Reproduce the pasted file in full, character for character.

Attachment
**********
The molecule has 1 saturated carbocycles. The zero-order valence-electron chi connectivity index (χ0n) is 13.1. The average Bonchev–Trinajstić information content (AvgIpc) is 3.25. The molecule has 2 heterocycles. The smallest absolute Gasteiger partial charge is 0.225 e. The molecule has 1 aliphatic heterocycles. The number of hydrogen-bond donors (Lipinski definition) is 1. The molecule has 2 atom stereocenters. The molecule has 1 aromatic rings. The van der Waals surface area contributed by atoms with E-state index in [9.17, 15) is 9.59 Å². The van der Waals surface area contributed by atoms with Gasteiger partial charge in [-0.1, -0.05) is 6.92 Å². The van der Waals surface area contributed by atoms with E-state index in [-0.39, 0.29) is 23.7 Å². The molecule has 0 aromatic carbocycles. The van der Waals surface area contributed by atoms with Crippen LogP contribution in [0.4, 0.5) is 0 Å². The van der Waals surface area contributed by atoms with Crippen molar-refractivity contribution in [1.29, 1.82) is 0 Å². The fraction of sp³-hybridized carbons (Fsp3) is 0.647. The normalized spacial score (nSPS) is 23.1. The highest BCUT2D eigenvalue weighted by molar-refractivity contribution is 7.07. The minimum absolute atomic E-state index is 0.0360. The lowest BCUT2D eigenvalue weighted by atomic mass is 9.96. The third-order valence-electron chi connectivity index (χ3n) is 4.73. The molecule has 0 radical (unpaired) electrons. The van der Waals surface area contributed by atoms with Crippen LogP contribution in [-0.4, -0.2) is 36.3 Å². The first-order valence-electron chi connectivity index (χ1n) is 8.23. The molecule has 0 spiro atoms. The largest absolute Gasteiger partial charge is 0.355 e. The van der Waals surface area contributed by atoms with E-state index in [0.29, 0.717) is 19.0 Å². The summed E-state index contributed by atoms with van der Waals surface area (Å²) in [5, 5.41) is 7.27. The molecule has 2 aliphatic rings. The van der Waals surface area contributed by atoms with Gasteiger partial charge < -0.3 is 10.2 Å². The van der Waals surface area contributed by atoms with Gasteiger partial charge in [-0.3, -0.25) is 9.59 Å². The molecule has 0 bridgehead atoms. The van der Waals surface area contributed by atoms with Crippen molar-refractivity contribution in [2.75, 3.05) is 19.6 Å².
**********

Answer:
The molecule has 1 saturated carbocycles. The zero-order valence-electron chi connectivity index (χ0n) is 13.1. The average Bonchev–Trinajstić information content (AvgIpc) is 3.25. The molecule has 2 heterocycles. The smallest absolute Gasteiger partial charge is 0.225 e. The molecule has 1 aliphatic heterocycles. The number of hydrogen-bond donors (Lipinski definition) is 1. The molecule has 2 atom stereocenters. The molecule has 1 aromatic rings. The van der Waals surface area contributed by atoms with E-state index in [9.17, 15) is 9.59 Å². The van der Waals surface area contributed by atoms with Gasteiger partial charge in [-0.1, -0.05) is 6.92 Å². The van der Waals surface area contributed by atoms with E-state index in [-0.39, 0.29) is 23.7 Å². The molecule has 0 aromatic carbocycles. The van der Waals surface area contributed by atoms with Crippen LogP contribution in [0.4, 0.5) is 0 Å². The van der Waals surface area contributed by atoms with Crippen molar-refractivity contribution in [1.29, 1.82) is 0 Å². The fraction of sp³-hybridized carbons (Fsp3) is 0.647. The normalized spacial score (nSPS) is 23.1. The highest BCUT2D eigenvalue weighted by molar-refractivity contribution is 7.07. The minimum absolute atomic E-state index is 0.0360. The lowest BCUT2D eigenvalue weighted by atomic mass is 9.96. The third-order valence-electron chi connectivity index (χ3n) is 4.73. The molecule has 0 radical (unpaired) electrons. The van der Waals surface area contributed by atoms with Crippen LogP contribution in [-0.4, -0.2) is 36.3 Å². The first-order valence-electron chi connectivity index (χ1n) is 8.23. The molecule has 0 spiro atoms. The largest absolute Gasteiger partial charge is 0.355 e. The van der Waals surface area contributed by atoms with E-state index in [0.29, 0.717) is 19.0 Å². The summed E-state index contributed by atoms with van der Waals surface area (Å²) in [5, 5.41) is 7.27. The molecule has 2 aliphatic rings. The van der Waals surface area contributed by atoms with Gasteiger partial charge < -0.3 is 10.2 Å². The van der Waals surface area contributed by atoms with Gasteiger partial charge in [-0.3, -0.25) is 9.59 Å². The molecule has 0 bridgehead atoms. The van der Waals surface area contributed by atoms with Crippen molar-refractivity contribution in [2.75, 3.05) is 19.6 Å².